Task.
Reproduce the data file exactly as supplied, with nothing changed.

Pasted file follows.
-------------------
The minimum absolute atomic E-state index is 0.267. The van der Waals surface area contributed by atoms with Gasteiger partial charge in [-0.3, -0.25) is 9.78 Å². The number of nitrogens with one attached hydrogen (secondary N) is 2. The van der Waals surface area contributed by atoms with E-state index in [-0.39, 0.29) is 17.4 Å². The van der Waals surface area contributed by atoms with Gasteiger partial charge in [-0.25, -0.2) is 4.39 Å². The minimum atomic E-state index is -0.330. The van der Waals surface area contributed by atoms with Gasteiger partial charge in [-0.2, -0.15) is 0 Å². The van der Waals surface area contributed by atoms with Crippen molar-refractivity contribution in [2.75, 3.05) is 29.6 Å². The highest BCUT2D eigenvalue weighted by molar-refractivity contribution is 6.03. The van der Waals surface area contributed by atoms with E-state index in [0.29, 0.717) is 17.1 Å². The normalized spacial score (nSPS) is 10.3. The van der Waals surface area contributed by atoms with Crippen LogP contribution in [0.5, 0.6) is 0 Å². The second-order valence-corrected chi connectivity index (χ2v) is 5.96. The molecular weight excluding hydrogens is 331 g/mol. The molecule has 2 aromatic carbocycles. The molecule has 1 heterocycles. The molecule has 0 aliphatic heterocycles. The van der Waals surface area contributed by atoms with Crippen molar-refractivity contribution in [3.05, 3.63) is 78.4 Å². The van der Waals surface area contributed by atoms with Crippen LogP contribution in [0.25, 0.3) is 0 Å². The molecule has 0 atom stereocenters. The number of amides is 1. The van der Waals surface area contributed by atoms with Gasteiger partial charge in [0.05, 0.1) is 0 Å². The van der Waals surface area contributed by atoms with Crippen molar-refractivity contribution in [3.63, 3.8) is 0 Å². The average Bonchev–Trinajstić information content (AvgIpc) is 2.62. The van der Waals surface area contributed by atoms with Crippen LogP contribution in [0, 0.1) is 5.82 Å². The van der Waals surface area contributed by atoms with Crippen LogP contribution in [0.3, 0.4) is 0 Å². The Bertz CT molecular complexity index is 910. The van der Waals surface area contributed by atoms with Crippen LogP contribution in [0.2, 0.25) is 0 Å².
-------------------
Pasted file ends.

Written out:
The minimum absolute atomic E-state index is 0.267. The van der Waals surface area contributed by atoms with Gasteiger partial charge in [-0.3, -0.25) is 9.78 Å². The number of nitrogens with one attached hydrogen (secondary N) is 2. The van der Waals surface area contributed by atoms with E-state index in [-0.39, 0.29) is 17.4 Å². The van der Waals surface area contributed by atoms with Gasteiger partial charge in [-0.25, -0.2) is 4.39 Å². The minimum atomic E-state index is -0.330. The van der Waals surface area contributed by atoms with Gasteiger partial charge in [-0.2, -0.15) is 0 Å². The van der Waals surface area contributed by atoms with Crippen molar-refractivity contribution in [2.75, 3.05) is 29.6 Å². The highest BCUT2D eigenvalue weighted by molar-refractivity contribution is 6.03. The van der Waals surface area contributed by atoms with E-state index in [0.29, 0.717) is 17.1 Å². The normalized spacial score (nSPS) is 10.3. The van der Waals surface area contributed by atoms with Crippen LogP contribution in [0.5, 0.6) is 0 Å². The second-order valence-corrected chi connectivity index (χ2v) is 5.96. The molecular weight excluding hydrogens is 331 g/mol. The molecule has 2 aromatic carbocycles. The molecule has 1 heterocycles. The molecule has 0 aliphatic heterocycles. The van der Waals surface area contributed by atoms with Crippen molar-refractivity contribution in [3.05, 3.63) is 78.4 Å². The van der Waals surface area contributed by atoms with Crippen LogP contribution in [0.25, 0.3) is 0 Å². The molecule has 0 atom stereocenters. The number of amides is 1. The van der Waals surface area contributed by atoms with Gasteiger partial charge in [0.05, 0.1) is 0 Å². The van der Waals surface area contributed by atoms with Crippen molar-refractivity contribution in [3.63, 3.8) is 0 Å². The average Bonchev–Trinajstić information content (AvgIpc) is 2.62. The van der Waals surface area contributed by atoms with Crippen LogP contribution in [0, 0.1) is 5.82 Å². The van der Waals surface area contributed by atoms with Crippen LogP contribution in [0.3, 0.4) is 0 Å². The Bertz CT molecular complexity index is 910. The van der Waals surface area contributed by atoms with Crippen LogP contribution in [0.2, 0.25) is 0 Å².